District 7: Linda (Hatcher) Thompson 56.5%Mike Munch 43.5%

7th Legislative District • Bordered by British Columbia on the north and Idaho to the east, it consists of parts of Spokane and Okanogan and all of Stevens, Pend Oreille and Ferry counties: Republican Sen. Shelly Short of Addy and Rep. Jacquelin Maycumber of Republic, who succeeded Short in February, won with 68 and 67 percent, respectively.

For the first time in 91 years, Seattle elected a woman mayor: Jenny Durkan, a former U.S. Attorney, defeated urban planner Cary Moon 56 percent to 44 percent and will succeed former city councilman Tim Burgess, who replaced scandal-plagued Ed Murray in September. Bertha Knight Landes was the city's mayor from 1926-28. (Seattle Times)

In Seattle's eastside suburbs, Manka Dhingra defeated Jinyoung Englund by 10 points in the 45th District; her victory gives Democrats control of the Washington State Senate, which had been the only legislative body on the West Coast held by Republicans, and returns one-party rule to Olympia for the first time in four years. (Seattle Times, New York Times)
How will Democratic control of the state Senate affect policy decisions in Washington? The Spokesman-Review's Jim Camden points to seven potential changes in Olympia.

In Virginia, Democratic lieutenant governor and physician Ralph Northam was elected governor, defeating former Republican National Committee chair Ed Gillespie; the party also swept statewide offices and is poised to flip the state's House of Delegates, where the GOP had held a commanding 66-34 advantage. (Washington Post)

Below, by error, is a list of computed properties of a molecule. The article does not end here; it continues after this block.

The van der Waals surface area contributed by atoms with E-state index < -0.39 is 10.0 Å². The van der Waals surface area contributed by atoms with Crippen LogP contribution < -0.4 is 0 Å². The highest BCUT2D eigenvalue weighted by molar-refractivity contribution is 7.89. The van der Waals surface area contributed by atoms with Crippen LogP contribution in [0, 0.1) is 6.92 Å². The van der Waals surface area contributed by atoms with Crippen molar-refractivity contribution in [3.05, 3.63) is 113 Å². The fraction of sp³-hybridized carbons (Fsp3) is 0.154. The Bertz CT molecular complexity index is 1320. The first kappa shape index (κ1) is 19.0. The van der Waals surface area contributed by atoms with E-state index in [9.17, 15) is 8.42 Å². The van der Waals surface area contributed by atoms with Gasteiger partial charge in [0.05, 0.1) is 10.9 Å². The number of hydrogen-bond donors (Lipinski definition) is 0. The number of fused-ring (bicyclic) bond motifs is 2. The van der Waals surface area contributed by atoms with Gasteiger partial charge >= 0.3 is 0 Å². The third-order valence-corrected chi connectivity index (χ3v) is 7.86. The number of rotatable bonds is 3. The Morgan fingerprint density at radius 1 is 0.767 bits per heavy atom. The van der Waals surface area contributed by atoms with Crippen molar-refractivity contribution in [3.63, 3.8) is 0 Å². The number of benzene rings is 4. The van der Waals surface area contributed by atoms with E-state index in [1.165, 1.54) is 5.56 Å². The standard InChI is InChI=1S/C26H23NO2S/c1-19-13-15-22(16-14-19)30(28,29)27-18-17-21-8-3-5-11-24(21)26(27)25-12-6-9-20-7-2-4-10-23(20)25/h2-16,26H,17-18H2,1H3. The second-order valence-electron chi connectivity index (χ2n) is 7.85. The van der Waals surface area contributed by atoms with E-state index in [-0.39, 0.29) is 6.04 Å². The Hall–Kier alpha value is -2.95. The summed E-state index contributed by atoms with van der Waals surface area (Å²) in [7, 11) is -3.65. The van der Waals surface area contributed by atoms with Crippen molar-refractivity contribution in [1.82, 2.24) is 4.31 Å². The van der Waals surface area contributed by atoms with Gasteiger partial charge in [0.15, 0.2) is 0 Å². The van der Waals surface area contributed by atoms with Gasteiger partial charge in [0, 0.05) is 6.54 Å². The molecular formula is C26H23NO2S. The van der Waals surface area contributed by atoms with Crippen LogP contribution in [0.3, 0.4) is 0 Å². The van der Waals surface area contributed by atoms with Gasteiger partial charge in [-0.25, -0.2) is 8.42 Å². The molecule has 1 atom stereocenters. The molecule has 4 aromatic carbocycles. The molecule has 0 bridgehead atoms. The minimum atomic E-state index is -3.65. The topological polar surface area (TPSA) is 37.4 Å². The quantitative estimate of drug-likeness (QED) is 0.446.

Phil Murphy, who ran on a platform including aa $15 minimum wage and legalizing marijuana, took back New Jersey's statehouse from Chris Christie, who leaves his two terms in office as one of the nation's least popular governors. (New York Times)
Analysis: President Trump's election-night tweets made a bad night for Republicans much worse for himself. (Washington Post)


IN OTHER NEWS

Harvey Weinstein is even worse than you thought he was
The sordid tale of the Hollywood mogul, accused of sexually assaulting multiple women, now includes an army of spies — private investigators, including former members of Mossad, Israel's intelligence agency — hired by Weinstein to harass and intimidate actresses and journalists, according to the New Yorker's Ronan Farrow.
These 63 women have accused Weinstein of sexual harassment and assault. (Vanity Fair)

Trump to Kim: "Do not try us"
President Trump, addressing South Korea's parliament, had a characteristically blunt message for North Korean leader Kim Jong-un. Trump is now in China for high-stakes talks with President Xi Jinping on his five-nation, 12-day tour of Asia. (BBC, New York Times)
During his speech, the president departed from Asian security concerns to promote his Trump National Golf Course in New Jersey. (Washington Post)
"America First" means putting human rights last during Trump's trip to Asia. (Vox)

Arrest in Valley slaying
A multi-agency manhunt lasting several hours ended yesterday with the arrest by Spokane police of 37-year-old David Campbell, accused of stabbing to death a woman believed to be his ex-girlfriend earlier in the day in Spokane Valley. (Spokesman-Review)